Root canal treatment is intended to remove bacteria from infected teeth, prevent reinfection, and save the natural tooth. A modern root canal treatment is very similar to a routine filling and can usually be completed in one or two appointments, depending on your tooth's condition.
The root canal is the space inside the tooth that holds the dental pulp, which is a soft core found in teeth. The pulp extends from the tooth's crown (the visible part) to the tip of the root in the jawbone. Nerves, blood vessels, and connective tissue are all found in the pulp. Bacteria can enter the pulp when a tooth is cracked, chipped, or has a deep cavity. The most common symptoms of a damaged pulp are tooth pain, swelling, and a burning sensation in your gums. Root canal therapy is a dental procedure that removes the pulp and seals the teeth after cleaning them.
Here’s everything you need to know about a root canal treatment.
Depending on the extent of the infection in your tooth, root canal therapy may require one or two appointments. A root canal usually takes 30 to 60 minutes to complete. The number of roots for each type of tooth varies. In most cases, incisors, canines, and premolars have one root, whereas molars have two or three. So, if you're having treatment on a larger tooth with multiple roots, it could take up to an hour and a half.
Your dentist may take a series of X-rays of the affected tooth before beginning root canal therapy to create a clear picture of the root canal and determine the extent of any damage. The procedure is usually done with a local anesthetic, which numbs the infected tooth and the gum around it.
Your dentist will use a drill to open your tooth through the crown in order to access the pulp. They will then remove any remaining infected pulp. At the same time, your dentist will be able to drain a dental abscess, which is a pus-filled swelling.
The pulp chamber and root canals are cleaned, disinfected, and shaped after the pulp is removed. The empty canals are then filled with gutta-percha, a flexible, rubbery dental material. If the treatment requires multiple sessions, your dentist may place a small amount of medicine in the cleaned canal between visits to kill any remaining bacteria before sealing the tooth with a temporary filling. At your next visit, the temporary filling within the tooth will be removed, and the root canal filling will be inserted, sealing the tooth and preventing reinfection.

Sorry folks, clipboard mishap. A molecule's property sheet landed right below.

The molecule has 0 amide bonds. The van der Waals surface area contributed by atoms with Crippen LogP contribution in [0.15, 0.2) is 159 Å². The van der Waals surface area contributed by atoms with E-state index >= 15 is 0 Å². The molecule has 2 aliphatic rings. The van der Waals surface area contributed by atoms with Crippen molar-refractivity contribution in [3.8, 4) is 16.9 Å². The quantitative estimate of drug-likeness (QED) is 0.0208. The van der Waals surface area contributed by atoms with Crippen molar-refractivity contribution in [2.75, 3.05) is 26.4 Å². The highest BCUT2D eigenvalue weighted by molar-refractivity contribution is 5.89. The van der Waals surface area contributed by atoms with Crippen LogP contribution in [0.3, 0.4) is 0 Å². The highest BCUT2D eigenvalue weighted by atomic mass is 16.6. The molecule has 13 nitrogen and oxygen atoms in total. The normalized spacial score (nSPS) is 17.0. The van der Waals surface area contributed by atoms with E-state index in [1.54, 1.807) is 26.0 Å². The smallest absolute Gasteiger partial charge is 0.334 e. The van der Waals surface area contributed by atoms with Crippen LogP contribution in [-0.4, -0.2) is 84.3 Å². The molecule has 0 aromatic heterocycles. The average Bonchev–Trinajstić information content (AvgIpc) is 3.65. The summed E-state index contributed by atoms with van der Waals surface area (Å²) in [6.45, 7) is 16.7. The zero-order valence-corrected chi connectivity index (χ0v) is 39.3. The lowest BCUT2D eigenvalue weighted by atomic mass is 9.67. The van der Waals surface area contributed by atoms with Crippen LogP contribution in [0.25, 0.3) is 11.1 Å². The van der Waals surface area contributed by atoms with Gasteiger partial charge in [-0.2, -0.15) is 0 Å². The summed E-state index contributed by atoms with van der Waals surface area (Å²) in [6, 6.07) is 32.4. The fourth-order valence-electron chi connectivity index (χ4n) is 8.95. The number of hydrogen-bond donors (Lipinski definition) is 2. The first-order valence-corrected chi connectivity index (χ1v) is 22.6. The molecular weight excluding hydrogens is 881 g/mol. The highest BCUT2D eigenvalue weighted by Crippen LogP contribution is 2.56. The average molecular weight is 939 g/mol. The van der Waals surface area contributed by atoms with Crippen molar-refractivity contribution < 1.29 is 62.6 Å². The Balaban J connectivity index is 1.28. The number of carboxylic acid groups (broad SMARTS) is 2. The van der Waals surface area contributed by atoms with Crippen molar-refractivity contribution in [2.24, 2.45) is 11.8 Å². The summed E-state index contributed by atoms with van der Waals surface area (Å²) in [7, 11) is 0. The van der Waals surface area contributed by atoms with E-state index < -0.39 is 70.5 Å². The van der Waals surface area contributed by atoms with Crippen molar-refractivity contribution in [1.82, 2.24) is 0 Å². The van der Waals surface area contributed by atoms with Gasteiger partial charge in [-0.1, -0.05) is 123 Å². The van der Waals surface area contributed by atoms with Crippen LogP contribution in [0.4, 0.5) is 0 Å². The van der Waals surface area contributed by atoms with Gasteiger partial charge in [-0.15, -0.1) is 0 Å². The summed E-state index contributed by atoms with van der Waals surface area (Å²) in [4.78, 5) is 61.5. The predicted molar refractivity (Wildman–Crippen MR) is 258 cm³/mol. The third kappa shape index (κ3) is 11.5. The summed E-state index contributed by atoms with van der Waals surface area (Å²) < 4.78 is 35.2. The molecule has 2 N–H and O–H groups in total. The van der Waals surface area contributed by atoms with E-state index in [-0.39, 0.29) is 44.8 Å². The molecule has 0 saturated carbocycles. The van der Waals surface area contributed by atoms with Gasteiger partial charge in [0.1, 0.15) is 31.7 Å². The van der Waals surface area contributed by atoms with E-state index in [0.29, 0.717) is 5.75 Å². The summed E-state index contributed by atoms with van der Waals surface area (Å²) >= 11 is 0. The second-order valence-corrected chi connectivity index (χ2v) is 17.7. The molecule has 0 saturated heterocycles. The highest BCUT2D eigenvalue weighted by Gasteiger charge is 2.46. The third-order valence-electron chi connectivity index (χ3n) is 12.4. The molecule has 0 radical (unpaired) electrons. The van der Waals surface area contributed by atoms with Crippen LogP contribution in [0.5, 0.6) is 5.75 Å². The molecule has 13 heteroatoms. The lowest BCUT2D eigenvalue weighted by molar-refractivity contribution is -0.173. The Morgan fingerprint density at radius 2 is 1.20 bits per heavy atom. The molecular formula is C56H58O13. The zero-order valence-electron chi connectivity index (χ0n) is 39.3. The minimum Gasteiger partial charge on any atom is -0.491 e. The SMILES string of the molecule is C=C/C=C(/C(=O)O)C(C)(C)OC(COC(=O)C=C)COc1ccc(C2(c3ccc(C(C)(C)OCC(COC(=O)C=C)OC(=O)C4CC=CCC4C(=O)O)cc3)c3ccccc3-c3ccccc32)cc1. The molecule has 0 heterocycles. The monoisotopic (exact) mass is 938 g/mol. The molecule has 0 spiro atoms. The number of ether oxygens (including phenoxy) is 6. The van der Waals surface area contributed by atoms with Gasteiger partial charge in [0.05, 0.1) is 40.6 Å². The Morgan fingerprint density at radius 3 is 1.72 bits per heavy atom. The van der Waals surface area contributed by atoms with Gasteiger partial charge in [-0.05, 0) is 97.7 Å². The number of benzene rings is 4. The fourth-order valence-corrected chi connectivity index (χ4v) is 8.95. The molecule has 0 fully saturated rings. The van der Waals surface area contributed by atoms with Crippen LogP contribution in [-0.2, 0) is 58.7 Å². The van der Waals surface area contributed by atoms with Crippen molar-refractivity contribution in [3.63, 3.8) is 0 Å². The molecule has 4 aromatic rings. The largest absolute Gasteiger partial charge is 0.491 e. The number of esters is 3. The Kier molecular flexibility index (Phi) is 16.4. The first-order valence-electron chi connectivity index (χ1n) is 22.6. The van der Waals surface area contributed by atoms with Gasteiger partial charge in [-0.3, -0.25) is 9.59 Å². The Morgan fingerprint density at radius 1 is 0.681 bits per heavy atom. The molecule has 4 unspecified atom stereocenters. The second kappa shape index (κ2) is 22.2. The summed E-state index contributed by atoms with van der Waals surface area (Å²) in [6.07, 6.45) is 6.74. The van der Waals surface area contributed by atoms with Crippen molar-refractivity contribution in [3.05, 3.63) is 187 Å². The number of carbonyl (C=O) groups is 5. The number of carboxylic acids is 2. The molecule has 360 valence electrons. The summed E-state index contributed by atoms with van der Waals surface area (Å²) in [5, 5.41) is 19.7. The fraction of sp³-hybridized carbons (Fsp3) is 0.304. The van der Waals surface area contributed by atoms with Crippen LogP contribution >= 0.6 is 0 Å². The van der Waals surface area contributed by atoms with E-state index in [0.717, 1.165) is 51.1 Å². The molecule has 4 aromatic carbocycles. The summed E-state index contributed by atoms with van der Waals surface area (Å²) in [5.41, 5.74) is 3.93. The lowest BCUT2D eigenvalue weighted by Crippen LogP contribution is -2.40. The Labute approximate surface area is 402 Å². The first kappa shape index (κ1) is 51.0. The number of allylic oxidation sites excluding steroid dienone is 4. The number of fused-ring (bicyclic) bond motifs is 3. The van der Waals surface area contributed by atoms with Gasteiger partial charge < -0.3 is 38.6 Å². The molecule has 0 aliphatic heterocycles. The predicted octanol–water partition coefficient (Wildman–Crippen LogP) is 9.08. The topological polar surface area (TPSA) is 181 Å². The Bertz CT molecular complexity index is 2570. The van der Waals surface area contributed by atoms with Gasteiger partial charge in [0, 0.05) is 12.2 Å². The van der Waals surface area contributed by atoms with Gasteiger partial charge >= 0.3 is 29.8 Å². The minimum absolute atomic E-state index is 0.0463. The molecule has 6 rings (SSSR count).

Because root-filled teeth are more likely to break than healthy, unrestored teeth, your dentist may recommend a crown to protect the tooth. A crown is a cap that completely surrounds a natural tooth. To prevent tooth fracture after root canal treatment, a crown may be required.
Root canal treatment is virtually painless and often causes less discomfort during recovery than having your natural tooth extracted. Most root canal-treated teeth can last a lifetime if properly cared for.
Because of the additional appointments required for a denture, bridge, or implant, tooth extraction may take longer than root canal treatment; additionally, the cost may be higher. Most dental insurance plans cover root canal therapy.
During the root canal procedure, your tooth and the surrounding tissue will be numbed with a local anesthetic. This anesthetic can take several hours to completely wear off. Chewing and drinking hot liquids should be avoided until the numbness has subsided.
Typically, root canal treatment recovery time is less than a week. Your tooth may be sensitive or have a dull aching sensation for a few days after your root canal procedure, but this is only temporary. Strong prescription pain medications are rarely required following the endodontic treatment.
Root canal treatment is often assumed to be a painful procedure, but the truth is that it is actually pain-relieving and will save you from permanent tooth loss or the agony of toothache. If you notice any of the symptoms of a bad tooth that requires a root canal, give us a call at Fountains Dental Care, and the best dentists in Chandler will take care of you!